Apple Safari used to exploit zero-day security hole in Windows 7

Vulnerability lets hackers inject malicious code on victim PCs through overly large Web page iFrames

Security company Secunia today announced a highly critical zero-day vulnerability affecting Windows 7, exploitable via Apple's Safari browser, of all things. Secunia confirmed that the vulnerability affects fully patched Windows 7 Professional 64-bit and cautioned that other versions may be affected.

The remotely exploitable vulnerability, caused by an error in win32k.sys, enables a hacker to run arbitrary code -- such as malware -- on a victim's machine when he or she visits a specially crafted Web page using Safari. Specifically, the Web page would simply need to contain an iFrame -- an HTML element that is typically used to pull content from other sources onto a Web page -- with an overly large "height" attribute.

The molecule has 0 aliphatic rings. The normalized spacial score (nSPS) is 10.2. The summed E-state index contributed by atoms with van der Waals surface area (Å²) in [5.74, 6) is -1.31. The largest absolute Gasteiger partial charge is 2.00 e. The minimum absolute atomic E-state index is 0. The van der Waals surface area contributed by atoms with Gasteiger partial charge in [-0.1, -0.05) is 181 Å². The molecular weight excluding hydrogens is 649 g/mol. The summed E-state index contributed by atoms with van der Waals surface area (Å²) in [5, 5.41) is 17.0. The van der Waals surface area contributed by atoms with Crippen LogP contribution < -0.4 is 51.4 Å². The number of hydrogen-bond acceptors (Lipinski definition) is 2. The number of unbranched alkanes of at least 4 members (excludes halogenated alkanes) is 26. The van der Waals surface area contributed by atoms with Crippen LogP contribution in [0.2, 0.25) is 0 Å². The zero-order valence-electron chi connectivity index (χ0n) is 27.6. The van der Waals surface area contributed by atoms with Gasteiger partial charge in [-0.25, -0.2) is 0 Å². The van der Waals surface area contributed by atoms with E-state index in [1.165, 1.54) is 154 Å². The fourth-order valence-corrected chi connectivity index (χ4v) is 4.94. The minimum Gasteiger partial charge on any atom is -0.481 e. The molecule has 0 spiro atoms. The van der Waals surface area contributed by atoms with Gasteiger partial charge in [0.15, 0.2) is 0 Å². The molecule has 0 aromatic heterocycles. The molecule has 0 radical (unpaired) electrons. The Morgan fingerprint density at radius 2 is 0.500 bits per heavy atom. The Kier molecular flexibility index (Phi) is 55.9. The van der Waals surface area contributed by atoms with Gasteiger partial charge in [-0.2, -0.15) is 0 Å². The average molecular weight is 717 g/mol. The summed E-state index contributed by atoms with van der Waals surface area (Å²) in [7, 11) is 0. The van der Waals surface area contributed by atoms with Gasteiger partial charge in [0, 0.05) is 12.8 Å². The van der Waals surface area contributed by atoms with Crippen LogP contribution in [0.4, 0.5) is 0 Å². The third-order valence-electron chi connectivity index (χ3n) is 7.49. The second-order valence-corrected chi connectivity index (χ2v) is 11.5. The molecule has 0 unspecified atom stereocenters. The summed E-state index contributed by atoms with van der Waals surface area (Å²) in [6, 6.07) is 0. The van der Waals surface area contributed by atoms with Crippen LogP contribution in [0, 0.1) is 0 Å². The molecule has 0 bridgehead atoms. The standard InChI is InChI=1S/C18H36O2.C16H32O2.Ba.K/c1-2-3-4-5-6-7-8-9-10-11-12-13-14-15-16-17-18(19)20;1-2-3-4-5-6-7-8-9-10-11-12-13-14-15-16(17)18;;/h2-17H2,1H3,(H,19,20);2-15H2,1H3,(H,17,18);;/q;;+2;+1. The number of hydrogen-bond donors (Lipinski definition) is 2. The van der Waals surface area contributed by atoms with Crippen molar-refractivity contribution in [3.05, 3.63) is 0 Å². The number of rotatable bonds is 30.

The vulnerability was first made public via Twitter user "w3bd3vil," who tweeted on Sunday, "<iframe height='18082563'></iframe> causes a BSoD [blue screen of death] on win 7 x64 via Safari. Lol!"

If there's a silver lining, it's that most Windows users don't use Safari for Web browsing. It has a 5 percent market share among all browsers on Windows desktops, according to NetMarketshare. For comparision, Opera has 1.55 percent, Chrome has 18 percent, Firefox has 22 percent, and Internet Explorer has 56 percent.

However, as noted by Kaspersky Labs' blog, it's possible that other browsers could be used to exploit the vulnerability.

This story, "Apple Safari used to exploit zero-day security hole in Windows 7," was originally published at InfoWorld.com. Get the first word on what the important tech news really means with the InfoWorld Tech Watch blog. For the latest developments in business technology news, follow InfoWorld.com on Twitter.